PC Solutions Briefs: NAI & ASI, Apple, Intel, Hitachi

NAI and ASI team up for school donation

Network Appliance and local integrator ASI Solutions have bandied together to donate a high-speed Internet caching device.

ASI CEO Ken Lowe and Network Appliance vice president for worldwide sales Ali Zadeh donated the high-tech Calypso device to Sydney Girls High School to help speed up Internet services within the classroom. Normally reserved for large Internet service providers, the Calypso is one of the latest offerings from Network Appliance.

Apple quarter below plan

Apple posted a net profit of $170 million or 47 cents per diluted share for the last quarter, the company announced last week.

The results are up on the corresponding quarter from last year, but still represented a shortfall in projected sales due to disappointing September figures.

Revenues for the quarter were $US1.87 billion, with gross margins of 25 per cent, down from 28.7 per cent a year ago. International sales accounted for 44 per cent of the quarter's revenues.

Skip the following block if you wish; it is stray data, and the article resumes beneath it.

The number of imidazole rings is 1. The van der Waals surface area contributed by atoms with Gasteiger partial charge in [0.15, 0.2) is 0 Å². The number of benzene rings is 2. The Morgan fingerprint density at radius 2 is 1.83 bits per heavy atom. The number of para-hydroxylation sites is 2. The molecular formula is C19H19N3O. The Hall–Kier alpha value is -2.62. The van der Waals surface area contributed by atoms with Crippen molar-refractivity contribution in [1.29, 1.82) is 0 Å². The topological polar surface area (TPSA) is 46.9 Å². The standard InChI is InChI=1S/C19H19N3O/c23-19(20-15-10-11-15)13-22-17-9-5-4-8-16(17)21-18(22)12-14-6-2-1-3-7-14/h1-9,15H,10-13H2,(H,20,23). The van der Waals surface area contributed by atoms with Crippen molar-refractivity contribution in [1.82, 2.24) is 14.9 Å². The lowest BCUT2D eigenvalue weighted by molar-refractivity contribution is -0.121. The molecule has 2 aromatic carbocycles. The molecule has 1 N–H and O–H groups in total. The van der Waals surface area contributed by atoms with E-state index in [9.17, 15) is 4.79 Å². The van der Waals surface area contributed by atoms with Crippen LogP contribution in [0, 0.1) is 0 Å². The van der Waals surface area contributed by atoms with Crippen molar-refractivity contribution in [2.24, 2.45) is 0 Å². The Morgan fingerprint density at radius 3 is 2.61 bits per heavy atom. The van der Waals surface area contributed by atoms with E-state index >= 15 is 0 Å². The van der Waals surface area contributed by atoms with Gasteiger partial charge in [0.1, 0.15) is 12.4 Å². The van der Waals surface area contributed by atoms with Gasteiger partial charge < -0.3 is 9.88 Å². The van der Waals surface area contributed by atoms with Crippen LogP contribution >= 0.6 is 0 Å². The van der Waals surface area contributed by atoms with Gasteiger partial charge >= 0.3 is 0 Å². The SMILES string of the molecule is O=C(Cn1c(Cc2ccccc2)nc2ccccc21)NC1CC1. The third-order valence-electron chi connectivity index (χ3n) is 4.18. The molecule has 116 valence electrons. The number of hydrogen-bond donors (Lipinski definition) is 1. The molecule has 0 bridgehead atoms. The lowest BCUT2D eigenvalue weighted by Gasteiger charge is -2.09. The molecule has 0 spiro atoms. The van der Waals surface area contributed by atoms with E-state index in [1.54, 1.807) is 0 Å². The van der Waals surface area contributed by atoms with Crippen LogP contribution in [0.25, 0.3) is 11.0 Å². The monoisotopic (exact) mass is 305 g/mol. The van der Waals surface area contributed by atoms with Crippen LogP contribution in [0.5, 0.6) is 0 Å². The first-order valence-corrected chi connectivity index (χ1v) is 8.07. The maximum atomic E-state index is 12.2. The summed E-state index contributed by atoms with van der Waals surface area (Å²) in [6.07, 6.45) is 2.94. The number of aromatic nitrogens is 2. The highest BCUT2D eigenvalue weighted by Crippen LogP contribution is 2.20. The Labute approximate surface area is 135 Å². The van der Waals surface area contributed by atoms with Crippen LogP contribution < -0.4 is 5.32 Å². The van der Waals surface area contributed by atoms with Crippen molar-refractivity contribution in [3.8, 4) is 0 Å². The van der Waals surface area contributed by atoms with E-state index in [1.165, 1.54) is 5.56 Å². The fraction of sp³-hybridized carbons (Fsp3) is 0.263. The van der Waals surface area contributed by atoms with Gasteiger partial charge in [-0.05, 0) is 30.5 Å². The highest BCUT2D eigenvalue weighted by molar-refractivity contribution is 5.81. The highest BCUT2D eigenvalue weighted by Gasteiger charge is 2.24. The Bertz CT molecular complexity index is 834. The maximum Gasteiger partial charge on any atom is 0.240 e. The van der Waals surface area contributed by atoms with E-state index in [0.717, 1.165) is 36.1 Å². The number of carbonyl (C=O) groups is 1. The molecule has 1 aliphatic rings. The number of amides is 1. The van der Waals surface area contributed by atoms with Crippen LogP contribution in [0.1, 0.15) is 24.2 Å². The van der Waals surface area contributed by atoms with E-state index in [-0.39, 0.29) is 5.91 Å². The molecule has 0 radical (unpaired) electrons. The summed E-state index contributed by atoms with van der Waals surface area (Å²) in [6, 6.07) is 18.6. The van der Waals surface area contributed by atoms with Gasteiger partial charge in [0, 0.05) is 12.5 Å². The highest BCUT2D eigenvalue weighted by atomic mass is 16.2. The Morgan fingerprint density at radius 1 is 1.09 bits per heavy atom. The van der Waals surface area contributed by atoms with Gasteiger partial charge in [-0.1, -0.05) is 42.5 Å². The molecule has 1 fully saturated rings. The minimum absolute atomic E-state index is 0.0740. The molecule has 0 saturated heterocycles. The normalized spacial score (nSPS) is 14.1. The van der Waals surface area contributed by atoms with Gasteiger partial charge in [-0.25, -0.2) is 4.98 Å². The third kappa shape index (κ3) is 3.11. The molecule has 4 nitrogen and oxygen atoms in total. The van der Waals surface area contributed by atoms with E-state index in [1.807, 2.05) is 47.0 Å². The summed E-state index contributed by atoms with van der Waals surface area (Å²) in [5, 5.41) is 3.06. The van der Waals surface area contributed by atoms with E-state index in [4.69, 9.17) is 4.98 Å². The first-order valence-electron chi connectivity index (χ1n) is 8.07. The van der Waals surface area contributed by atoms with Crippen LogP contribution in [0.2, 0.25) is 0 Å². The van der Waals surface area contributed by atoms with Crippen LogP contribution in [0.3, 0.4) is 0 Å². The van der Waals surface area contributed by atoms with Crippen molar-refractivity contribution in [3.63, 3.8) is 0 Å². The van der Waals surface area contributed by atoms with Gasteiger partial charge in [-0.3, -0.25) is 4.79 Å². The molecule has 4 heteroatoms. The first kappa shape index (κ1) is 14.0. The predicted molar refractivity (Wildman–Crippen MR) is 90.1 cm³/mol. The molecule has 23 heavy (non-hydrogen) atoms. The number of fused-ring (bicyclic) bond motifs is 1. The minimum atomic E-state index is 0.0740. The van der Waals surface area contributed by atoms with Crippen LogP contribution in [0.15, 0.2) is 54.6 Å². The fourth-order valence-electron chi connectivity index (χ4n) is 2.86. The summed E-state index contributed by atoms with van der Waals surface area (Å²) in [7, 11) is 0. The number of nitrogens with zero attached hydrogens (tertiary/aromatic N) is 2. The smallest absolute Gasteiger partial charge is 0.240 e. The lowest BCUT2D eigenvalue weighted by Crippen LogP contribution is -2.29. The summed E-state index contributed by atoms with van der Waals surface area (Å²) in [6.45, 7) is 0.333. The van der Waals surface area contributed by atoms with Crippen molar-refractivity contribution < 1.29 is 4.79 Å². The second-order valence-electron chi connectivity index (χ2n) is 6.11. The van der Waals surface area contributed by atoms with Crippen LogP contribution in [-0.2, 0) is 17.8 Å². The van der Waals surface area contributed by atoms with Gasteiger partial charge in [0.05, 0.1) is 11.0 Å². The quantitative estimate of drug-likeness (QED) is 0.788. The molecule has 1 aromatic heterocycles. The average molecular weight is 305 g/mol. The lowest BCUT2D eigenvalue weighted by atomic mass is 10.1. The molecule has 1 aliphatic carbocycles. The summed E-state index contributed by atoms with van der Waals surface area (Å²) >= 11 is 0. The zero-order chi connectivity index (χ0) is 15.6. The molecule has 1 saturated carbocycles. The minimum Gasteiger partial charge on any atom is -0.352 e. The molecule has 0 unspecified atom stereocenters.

According to Apple CEO Steve Jobs, things will get worse before they get better. "Our sell-through for September was way below plan, leaving us with an overhang of channel inventory," he said in a statement.

Apple will reduce inventory over the next quarter, resulting in a second disappointing financial quarter, despite moderately strong sell-through sales, he said.

Intel hails 815EM chipset

Intel has introduced a new mobile chipset designed for notebooks and mobile PCs. The 815EM chipset integrates graphics functionality and allows the owner to use utilise external AGP4X or AGP2X graphic controllers if they wish.

It also provides support for Intel's SpeedStep technology which will help notebook vendors lower manufacturing costs by eliminating external components, according to the company.

In 1000-unit quantities, the Intel 815EM chipsets are priced at $US47.50 each.

Hitachi joins Transmeta

Hitachi has become the latest Japanese PC maker to choose the Crusoe microprocessor from startup Transmeta to power a B5-size notebook.

Transmeta currently has three variations of the Crusoe microprocessor, the TM3200, TM5400 and TM5600.

Its low-power consumption is also attracting the attention of other notebook computer manufacturers. The limited amount of energy available from the machine's battery means manufacturers are keen to adopt any technology that might extend battery life.

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